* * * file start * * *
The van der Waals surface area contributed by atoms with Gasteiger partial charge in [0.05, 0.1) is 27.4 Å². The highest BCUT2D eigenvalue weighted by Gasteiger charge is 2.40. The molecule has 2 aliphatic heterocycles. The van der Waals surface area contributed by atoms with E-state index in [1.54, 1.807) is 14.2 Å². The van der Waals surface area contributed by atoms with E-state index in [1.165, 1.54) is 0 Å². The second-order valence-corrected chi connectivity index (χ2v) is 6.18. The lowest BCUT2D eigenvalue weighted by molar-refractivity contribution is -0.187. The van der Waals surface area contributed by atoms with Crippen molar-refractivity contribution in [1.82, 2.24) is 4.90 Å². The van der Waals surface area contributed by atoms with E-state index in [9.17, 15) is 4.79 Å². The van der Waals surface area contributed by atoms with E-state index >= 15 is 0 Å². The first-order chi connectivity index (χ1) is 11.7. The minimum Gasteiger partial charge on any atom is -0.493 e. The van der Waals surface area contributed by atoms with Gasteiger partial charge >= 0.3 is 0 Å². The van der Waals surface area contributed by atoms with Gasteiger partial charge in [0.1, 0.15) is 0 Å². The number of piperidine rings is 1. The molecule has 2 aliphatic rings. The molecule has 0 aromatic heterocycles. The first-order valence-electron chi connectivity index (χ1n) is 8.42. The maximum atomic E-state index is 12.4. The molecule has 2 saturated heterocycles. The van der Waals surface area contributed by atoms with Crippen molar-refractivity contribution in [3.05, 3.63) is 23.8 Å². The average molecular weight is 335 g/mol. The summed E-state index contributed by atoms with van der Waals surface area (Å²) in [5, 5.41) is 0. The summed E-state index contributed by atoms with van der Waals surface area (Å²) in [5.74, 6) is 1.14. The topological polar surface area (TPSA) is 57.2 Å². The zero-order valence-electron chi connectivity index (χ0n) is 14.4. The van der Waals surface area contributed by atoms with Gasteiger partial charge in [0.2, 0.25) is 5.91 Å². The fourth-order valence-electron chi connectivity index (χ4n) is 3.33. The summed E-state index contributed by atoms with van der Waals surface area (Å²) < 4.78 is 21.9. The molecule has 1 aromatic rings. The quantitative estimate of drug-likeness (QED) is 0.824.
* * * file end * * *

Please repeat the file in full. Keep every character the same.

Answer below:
The van der Waals surface area contributed by atoms with Gasteiger partial charge in [0.05, 0.1) is 27.4 Å². The highest BCUT2D eigenvalue weighted by Gasteiger charge is 2.40. The molecule has 2 aliphatic heterocycles. The van der Waals surface area contributed by atoms with E-state index in [1.54, 1.807) is 14.2 Å². The van der Waals surface area contributed by atoms with E-state index in [1.165, 1.54) is 0 Å². The second-order valence-corrected chi connectivity index (χ2v) is 6.18. The lowest BCUT2D eigenvalue weighted by molar-refractivity contribution is -0.187. The van der Waals surface area contributed by atoms with Crippen molar-refractivity contribution in [1.82, 2.24) is 4.90 Å². The van der Waals surface area contributed by atoms with E-state index in [9.17, 15) is 4.79 Å². The van der Waals surface area contributed by atoms with E-state index >= 15 is 0 Å². The first-order chi connectivity index (χ1) is 11.7. The minimum Gasteiger partial charge on any atom is -0.493 e. The van der Waals surface area contributed by atoms with Gasteiger partial charge >= 0.3 is 0 Å². The van der Waals surface area contributed by atoms with Gasteiger partial charge in [0.1, 0.15) is 0 Å². The number of piperidine rings is 1. The molecule has 2 aliphatic rings. The molecule has 0 aromatic heterocycles. The first-order valence-electron chi connectivity index (χ1n) is 8.42. The maximum atomic E-state index is 12.4. The molecule has 2 saturated heterocycles. The van der Waals surface area contributed by atoms with Crippen molar-refractivity contribution in [3.05, 3.63) is 23.8 Å². The average molecular weight is 335 g/mol. The summed E-state index contributed by atoms with van der Waals surface area (Å²) in [5, 5.41) is 0. The summed E-state index contributed by atoms with van der Waals surface area (Å²) in [5.74, 6) is 1.14. The topological polar surface area (TPSA) is 57.2 Å². The zero-order valence-electron chi connectivity index (χ0n) is 14.4. The van der Waals surface area contributed by atoms with Gasteiger partial charge in [0.2, 0.25) is 5.91 Å². The fourth-order valence-electron chi connectivity index (χ4n) is 3.33. The summed E-state index contributed by atoms with van der Waals surface area (Å²) < 4.78 is 21.9. The molecule has 1 aromatic rings. The quantitative estimate of drug-likeness (QED) is 0.824.